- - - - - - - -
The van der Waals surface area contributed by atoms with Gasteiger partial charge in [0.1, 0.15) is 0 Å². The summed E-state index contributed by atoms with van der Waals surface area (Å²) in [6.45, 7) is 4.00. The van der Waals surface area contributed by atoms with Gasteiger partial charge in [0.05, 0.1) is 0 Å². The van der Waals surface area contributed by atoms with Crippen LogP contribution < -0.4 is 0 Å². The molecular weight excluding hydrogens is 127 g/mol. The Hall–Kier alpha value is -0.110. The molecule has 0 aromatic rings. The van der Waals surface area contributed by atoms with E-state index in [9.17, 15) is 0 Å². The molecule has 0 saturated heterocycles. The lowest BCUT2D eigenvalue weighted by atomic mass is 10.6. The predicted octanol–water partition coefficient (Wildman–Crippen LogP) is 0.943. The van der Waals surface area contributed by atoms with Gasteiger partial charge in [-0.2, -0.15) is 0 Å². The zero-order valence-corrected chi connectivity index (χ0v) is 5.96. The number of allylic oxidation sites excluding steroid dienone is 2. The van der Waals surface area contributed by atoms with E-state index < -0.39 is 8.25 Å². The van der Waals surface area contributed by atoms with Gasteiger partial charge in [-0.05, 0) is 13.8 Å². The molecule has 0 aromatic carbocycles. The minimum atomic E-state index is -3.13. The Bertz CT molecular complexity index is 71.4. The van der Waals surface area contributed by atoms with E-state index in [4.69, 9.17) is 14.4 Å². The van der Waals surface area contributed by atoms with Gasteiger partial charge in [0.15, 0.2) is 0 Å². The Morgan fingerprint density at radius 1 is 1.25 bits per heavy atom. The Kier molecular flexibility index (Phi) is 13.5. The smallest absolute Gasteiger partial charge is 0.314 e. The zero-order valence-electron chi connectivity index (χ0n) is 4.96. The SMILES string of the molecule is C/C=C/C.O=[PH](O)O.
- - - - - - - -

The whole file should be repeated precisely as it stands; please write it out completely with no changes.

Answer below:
The van der Waals surface area contributed by atoms with Gasteiger partial charge in [0.1, 0.15) is 0 Å². The summed E-state index contributed by atoms with van der Waals surface area (Å²) in [6.45, 7) is 4.00. The van der Waals surface area contributed by atoms with Gasteiger partial charge in [0.05, 0.1) is 0 Å². The van der Waals surface area contributed by atoms with Crippen LogP contribution < -0.4 is 0 Å². The molecular weight excluding hydrogens is 127 g/mol. The Hall–Kier alpha value is -0.110. The molecule has 0 aromatic rings. The van der Waals surface area contributed by atoms with E-state index in [9.17, 15) is 0 Å². The molecule has 0 saturated heterocycles. The lowest BCUT2D eigenvalue weighted by atomic mass is 10.6. The predicted octanol–water partition coefficient (Wildman–Crippen LogP) is 0.943. The van der Waals surface area contributed by atoms with Gasteiger partial charge in [-0.2, -0.15) is 0 Å². The zero-order valence-corrected chi connectivity index (χ0v) is 5.96. The number of allylic oxidation sites excluding steroid dienone is 2. The van der Waals surface area contributed by atoms with E-state index < -0.39 is 8.25 Å². The van der Waals surface area contributed by atoms with Gasteiger partial charge in [-0.05, 0) is 13.8 Å². The molecule has 0 aromatic carbocycles. The minimum atomic E-state index is -3.13. The Bertz CT molecular complexity index is 71.4. The van der Waals surface area contributed by atoms with E-state index in [4.69, 9.17) is 14.4 Å². The van der Waals surface area contributed by atoms with Gasteiger partial charge in [0.15, 0.2) is 0 Å². The Morgan fingerprint density at radius 1 is 1.25 bits per heavy atom. The Kier molecular flexibility index (Phi) is 13.5. The smallest absolute Gasteiger partial charge is 0.314 e. The zero-order valence-electron chi connectivity index (χ0n) is 4.96. The SMILES string of the molecule is C/C=C/C.O=[PH](O)O.